There’s a growing gulf in cable TV between “live” programming like news and sports, and “non-live” programming like scripted dramas, according to a new report from industry analyst Michael Nathanson, pointed to by Broadcasting & Cable.
Nathanson looked at the first quarter of this year for the top 20 networks, and it’s bad news for shows where “live” isn’t a core component.
Here’s a summary of how each type of programming fared:
- News: Up 22% year-over-year. This isn’t surprising given the interest in President Trump and the US political system right now. Fox News and CNN were up 25% and 15% respectively.
- Sports: Up 6% year-over-year. That doesn’t mean all sports have seen gains, however. This season, NFL ratings were down 9% in total, and down 6% for the playoffs, according to a previous MoffettNathanson report. The Olympics also got hammered with a big ratings dip, compared to the last games.
- Original entertainment: Down 15% year-over-year. Nathanson said the “glut of new series,” coupled with increasing on-demand options, is leading to some “unhealthy trends.” He noted that the era of “peak TV,” which saw 455 scripted shows get made in 2016, might be coming to an end.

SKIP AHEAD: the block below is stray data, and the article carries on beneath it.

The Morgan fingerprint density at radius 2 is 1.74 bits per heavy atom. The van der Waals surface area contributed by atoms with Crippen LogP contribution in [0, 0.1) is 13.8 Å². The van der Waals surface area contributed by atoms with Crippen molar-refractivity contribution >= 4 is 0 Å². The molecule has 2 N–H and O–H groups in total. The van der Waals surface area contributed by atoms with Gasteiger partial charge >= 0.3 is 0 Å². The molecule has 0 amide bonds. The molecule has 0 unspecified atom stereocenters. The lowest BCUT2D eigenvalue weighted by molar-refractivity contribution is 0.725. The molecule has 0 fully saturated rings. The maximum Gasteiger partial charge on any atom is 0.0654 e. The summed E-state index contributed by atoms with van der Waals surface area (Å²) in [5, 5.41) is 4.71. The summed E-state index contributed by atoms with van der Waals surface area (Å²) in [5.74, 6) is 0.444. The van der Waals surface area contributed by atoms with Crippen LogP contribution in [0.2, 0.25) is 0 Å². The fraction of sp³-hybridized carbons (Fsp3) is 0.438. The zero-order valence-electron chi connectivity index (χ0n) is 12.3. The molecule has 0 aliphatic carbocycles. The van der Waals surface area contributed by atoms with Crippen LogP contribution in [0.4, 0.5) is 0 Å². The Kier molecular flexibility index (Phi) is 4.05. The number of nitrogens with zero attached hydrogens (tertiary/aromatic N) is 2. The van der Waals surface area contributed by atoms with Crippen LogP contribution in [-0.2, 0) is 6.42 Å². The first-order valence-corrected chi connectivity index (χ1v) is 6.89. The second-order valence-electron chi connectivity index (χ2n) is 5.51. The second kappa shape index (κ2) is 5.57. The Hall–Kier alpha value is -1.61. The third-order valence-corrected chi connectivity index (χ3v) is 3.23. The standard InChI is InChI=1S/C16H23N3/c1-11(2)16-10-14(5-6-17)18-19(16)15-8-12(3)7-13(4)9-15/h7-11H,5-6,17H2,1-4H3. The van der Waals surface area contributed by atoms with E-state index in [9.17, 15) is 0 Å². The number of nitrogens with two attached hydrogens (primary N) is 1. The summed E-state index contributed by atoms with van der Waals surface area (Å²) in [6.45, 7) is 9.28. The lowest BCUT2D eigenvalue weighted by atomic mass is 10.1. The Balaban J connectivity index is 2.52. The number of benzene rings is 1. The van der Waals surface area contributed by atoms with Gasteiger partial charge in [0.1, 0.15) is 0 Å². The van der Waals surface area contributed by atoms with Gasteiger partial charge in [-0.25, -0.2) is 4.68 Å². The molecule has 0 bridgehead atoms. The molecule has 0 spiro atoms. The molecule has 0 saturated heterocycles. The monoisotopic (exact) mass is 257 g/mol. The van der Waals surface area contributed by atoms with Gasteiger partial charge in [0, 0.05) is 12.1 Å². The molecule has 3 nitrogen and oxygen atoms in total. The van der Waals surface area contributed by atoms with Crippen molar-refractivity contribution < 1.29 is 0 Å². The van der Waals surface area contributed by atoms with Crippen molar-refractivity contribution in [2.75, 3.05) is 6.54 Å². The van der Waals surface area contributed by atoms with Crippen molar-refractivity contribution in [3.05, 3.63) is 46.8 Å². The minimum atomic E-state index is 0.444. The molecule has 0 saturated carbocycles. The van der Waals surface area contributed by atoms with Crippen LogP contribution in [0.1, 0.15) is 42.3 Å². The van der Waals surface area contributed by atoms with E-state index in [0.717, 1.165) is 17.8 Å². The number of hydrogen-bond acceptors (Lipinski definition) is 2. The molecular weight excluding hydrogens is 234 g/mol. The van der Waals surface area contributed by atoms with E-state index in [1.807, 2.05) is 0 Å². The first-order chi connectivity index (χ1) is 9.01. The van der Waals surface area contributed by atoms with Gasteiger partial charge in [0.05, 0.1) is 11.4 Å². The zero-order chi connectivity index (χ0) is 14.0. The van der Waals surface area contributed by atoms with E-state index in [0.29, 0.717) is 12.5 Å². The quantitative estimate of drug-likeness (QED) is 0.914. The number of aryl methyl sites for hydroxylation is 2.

- Syndicated shows (re-runs): Down 20% year-over-year. Again, this could be a case of increased competition from on-demand options. There are many, many old shows to binge-watch on Netflix if that’s the mood you’re in. “In a world of increasingly on-demand opportunities (SVOD, VOD, DVR, OTT), linear networks running a steady diet of old films and syndication scare us,” Nathanson said.
The takeaway: People aren’t watching as much programming on TV that they can easily get elsewhere.
That makes intuitive sense, but the real fear for cable TV should be that younger generations might sour to the whole idea of live TV in general. A recent survey found that US teens spent, on average, 34% of their video time watching YouTube, 27% watching Netflix, and 14% watching live TV. And Piper Jaffray recently found that 55% of US teens didn’t see the need for a cable or satellite TV subscription, up from 32% in 2012.